Retiring Arizona Prison Watch...

This site was originally started in July 2009 as an independent endeavor to monitor conditions in Arizona's criminal justice system, as well as offer some critical analysis of the prison industrial complex from a prison abolitionist/anarchist's perspective. It was begun in the aftermath of the death of Marcia Powell, a 48 year old AZ state prisoner who was left in an outdoor cage in the desert sun for over four hours while on a 10-minute suicide watch. That was at ASPC-Perryville, in Goodyear, AZ, in May 2009.

Marcia, a seriously mentally ill woman with a meth habit sentenced to the minimum mandatory 27 months in prison for prostitution was already deemed by society as disposable. She was therefore easily ignored by numerous prison officers as she pleaded for water and relief from the sun for four hours. She was ultimately found collapsed in her own feces, with second degree burns on her body, her organs failing, and her body exceeding the 108 degrees the thermometer would record. 16 officers and staff were disciplined for her death, but no one was ever prosecuted for her homicide. Her story is here.

Marcia's death and this blog compelled me to work for the next 5 1/2 years to document and challenge the prison industrial complex in AZ, most specifically as manifested in the Arizona Department of Corrections. I corresponded with over 1,000 prisoners in that time, as well as many of their loved ones, offering all what resources I could find for fighting the AZ DOC themselves - most regarding their health or matters of personal safety.

I also began to work with the survivors of prison violence, as I often heard from the loved ones of the dead, and learned their stories. During that time I memorialized the Ghosts of Jan Brewer - state prisoners under her regime who were lost to neglect, suicide or violence - across the city's sidewalks in large chalk murals. Some of that art is here.

In November 2014 I left Phoenix abruptly to care for my family. By early 2015 I was no longer keeping up this blog site, save occasional posts about a young prisoner in solitary confinement in Arpaio's jail, Jessie B.

I'm deeply grateful to the prisoners who educated, confided in, and encouraged me throughout the years I did this work. My life has been made all the more rich and meaningful by their engagement.

I've linked to some posts about advocating for state prisoner health and safety to the right, as well as other resources for families and friends. If you are in need of additional assistance fighting the prison industrial complex in Arizona - or if you care to offer some aid to the cause - please contact the Phoenix Anarchist Black Cross at PO Box 7241 / Tempe, AZ 85281.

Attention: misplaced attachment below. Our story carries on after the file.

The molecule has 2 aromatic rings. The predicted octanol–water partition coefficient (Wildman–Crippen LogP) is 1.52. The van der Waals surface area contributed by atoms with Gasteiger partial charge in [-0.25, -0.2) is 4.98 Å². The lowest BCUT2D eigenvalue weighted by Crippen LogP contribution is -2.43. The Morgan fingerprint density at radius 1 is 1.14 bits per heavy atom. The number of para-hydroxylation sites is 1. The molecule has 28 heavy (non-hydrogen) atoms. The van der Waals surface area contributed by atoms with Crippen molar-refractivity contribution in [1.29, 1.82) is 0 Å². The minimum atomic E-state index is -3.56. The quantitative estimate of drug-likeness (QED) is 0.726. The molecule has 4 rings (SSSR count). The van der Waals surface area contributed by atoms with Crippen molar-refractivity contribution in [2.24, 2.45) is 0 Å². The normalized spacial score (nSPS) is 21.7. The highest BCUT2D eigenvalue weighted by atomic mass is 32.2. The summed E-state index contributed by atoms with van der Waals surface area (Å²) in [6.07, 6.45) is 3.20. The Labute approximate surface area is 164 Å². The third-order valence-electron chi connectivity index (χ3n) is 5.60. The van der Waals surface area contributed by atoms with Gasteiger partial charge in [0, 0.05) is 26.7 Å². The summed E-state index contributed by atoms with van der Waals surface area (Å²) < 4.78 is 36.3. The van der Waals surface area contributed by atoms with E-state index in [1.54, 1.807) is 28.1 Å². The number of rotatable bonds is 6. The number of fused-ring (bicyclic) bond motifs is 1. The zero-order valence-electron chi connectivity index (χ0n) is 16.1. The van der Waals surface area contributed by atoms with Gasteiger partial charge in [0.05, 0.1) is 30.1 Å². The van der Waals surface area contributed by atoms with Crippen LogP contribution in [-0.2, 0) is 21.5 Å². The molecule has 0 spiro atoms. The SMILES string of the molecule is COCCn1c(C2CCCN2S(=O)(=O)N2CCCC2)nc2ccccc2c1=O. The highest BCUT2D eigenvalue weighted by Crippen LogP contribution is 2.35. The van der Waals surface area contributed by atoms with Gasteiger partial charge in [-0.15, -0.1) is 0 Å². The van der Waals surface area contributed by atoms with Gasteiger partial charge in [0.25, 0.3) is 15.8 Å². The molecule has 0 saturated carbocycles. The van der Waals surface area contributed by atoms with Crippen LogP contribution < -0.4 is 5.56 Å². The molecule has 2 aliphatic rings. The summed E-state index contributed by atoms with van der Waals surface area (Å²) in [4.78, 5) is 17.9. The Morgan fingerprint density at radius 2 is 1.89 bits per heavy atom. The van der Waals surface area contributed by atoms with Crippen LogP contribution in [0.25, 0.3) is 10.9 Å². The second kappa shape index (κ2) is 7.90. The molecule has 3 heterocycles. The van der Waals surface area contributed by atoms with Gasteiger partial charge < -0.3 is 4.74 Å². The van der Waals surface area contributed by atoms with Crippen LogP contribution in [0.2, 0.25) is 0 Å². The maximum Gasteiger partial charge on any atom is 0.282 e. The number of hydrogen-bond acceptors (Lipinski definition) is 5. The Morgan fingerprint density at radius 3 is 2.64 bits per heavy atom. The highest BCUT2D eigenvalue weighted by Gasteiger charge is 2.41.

until all are free -

MARGARET J PLEWS (June 1, 2015)


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AZ Prison Watch BLOG POSTS:

Sunday, August 15, 2010

McCluskey's good conduct record in Kingman.

(FYI: McCluskey and Welch arrested in AZ 8/19/10 post)

More on what a model prisoner McCluskey was, reassuring us that he was properly placed in medium security at Kingman...


Arizona: Fugitive’s Accomplice Offered to Be Informant

An Arizona fugitive’s accomplice was acting as a drug mule for a white supremacy group and agreed to become a police informant weeks before she helped him escape from prison, the authorities said Friday in Flagstaff. The accomplice, Casslyn Welch, and her fiancé and cousin, John McCluskey, are now considered among the most-wanted fugitives in America. The authorities say Ms. Welch helped Mr. McCluskey and two other men escape from the Arizona State Prison in Kingman by throwing wire cutters over a fence. The other two inmates, Daniel Renwick and Tracy Province, have been captured.

Ms. Welch was visiting Mr. McCluskey at the medium-security prison in June when a random search of her and her vehicle turned up marijuana, heroin and drug paraphernalia, said Trish Carter, a spokeswoman for the Mohave County sheriff’s office. Ms. Welch was not jailed because she agreed to become an informant, and she provided information about the suppliers of the drugs, Ms. Carter said. Ms. Welch told investigators that she was being paid by members or associates of a supremacist group to smuggle heroin into the prison, as she had successfully done three times before, but she declined to say who the items were intended for at the prison.

Fidencio Rivera, chief deputy United States marshal for Arizona, said that the authorities believed Ms. Welch and Mr. McCluskey had minimal ties to white supremacy groups in or out of prisons and that “we’re not expending much resources on that right now.”

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